Background and aim: Non-alcoholic fatty liver disease (NAFLD) is a common cause of chronic liver disease, it is used to describe a wide spectrum of fatty liver changes ranging from fatty liver and steatosis on one side, to non-alcoholic steatohepatitis (NASH) and cirrhosis on the other. NAFLD ranges from simple triglycerides accumulation in hepatocytes (simple steatosis) in the absence of inflammation to NASH (nonalcoholic steatohepatitis), liver cirrhosis and hepatocellular carcinoma. NAFLD can be associated with obesity (69-100%).
This study aimed to investigate the correlation between PNPLA3 and HSD17B13 in patients with Non-Alcoholic fatty liver disease (N AFLD). Several previous studies have reported a correlation between PNPLA3 and NAFLD, and recent publication has shown a strong association between HSD17B13 and NAFLD. Given the high prevalence of NAFLD in the population and the costly screening methods required for patients, this study aimed to determine whether there is a correlation between PNPLA3 and HSD17B13 in NAFLD patients. The results of this study could provide valuable insights into the genetic mechanisms underlying NAFLD and inform more efficient and cost-effective screening methods for patients.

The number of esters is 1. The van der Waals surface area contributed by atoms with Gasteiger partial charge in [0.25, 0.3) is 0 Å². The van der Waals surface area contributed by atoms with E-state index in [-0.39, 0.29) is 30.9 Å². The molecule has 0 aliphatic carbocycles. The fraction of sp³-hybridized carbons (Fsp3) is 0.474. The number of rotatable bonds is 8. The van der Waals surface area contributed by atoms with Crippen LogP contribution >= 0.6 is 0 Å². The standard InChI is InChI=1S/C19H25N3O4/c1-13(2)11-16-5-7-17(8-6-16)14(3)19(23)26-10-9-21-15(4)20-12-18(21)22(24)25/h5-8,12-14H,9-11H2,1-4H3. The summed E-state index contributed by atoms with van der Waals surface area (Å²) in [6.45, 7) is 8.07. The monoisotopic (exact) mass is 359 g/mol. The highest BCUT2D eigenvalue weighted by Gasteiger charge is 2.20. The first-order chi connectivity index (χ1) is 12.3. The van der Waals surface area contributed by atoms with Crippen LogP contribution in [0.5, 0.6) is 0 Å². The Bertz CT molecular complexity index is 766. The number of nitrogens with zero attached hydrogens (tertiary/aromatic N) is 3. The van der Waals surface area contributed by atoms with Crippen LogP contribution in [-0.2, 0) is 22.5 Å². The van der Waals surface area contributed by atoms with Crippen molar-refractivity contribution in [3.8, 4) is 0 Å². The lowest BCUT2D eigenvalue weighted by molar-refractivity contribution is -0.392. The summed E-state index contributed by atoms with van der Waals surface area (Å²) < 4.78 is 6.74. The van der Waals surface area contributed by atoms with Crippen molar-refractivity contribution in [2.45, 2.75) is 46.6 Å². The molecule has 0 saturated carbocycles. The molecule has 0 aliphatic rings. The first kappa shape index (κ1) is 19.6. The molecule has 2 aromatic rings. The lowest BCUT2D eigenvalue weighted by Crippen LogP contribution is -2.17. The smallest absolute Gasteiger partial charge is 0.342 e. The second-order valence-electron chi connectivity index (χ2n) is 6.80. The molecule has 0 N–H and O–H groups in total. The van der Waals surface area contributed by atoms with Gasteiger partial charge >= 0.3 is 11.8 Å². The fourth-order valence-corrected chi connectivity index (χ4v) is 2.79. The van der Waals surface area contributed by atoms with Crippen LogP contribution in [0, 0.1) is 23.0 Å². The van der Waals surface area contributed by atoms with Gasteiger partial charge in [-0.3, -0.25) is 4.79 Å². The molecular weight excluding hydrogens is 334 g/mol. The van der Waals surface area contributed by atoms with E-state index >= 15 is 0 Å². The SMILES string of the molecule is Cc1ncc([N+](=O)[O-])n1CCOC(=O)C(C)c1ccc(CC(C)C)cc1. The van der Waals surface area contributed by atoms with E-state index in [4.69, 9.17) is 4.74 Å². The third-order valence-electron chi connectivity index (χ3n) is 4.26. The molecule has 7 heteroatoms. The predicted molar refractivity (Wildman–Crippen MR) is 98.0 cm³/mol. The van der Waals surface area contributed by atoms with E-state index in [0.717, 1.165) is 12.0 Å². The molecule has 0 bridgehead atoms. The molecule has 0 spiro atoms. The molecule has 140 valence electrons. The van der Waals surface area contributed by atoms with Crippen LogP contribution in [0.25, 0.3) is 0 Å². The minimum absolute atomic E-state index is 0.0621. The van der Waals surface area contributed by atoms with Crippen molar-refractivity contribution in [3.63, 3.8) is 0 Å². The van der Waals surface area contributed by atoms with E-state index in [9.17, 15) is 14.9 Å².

Materials and Methods: Patients N.=121(Patients with Non-alcoholic Fatty Liver Disease (NAFLD) admitted in the hospital “Ospedale Maggiore di Novara”. Colleting samples are ongoing). Genomic DNA extraction from whole blood using peqGOLD Blood & Tissue DNA Mini Kit. Polymerase Chain Reaction (PCR) for both PNPLA3 and HSD17B13. Genotypes screening was performed through Restriction Fragment Length Polymerase – Polymerase Chain Reaction (RFLP-PCR) for both PNPLA3 and HSD17B13.
Results: (Research is going on. Possible finishing date is July 2023). DNA extraction has been completed successfully. PCR performed from all patient’s DNA sample. In all patients both PNPLA3 and HSD17B13 genes were present. Further research is going on.
Conclusion: We validated the genetics relationship between two variants and NAFLD progression in a cohort of Non-alcoholic fatty liver disease (NAFLD)
patients. Genetic screening is fast and cheap and could help identify a cohort of Non-alcoholic fatty liver disease (NAFLD) patients who have more risk to establish more frequent and more severe liver impairment that leads to hepatocellular carcinoma.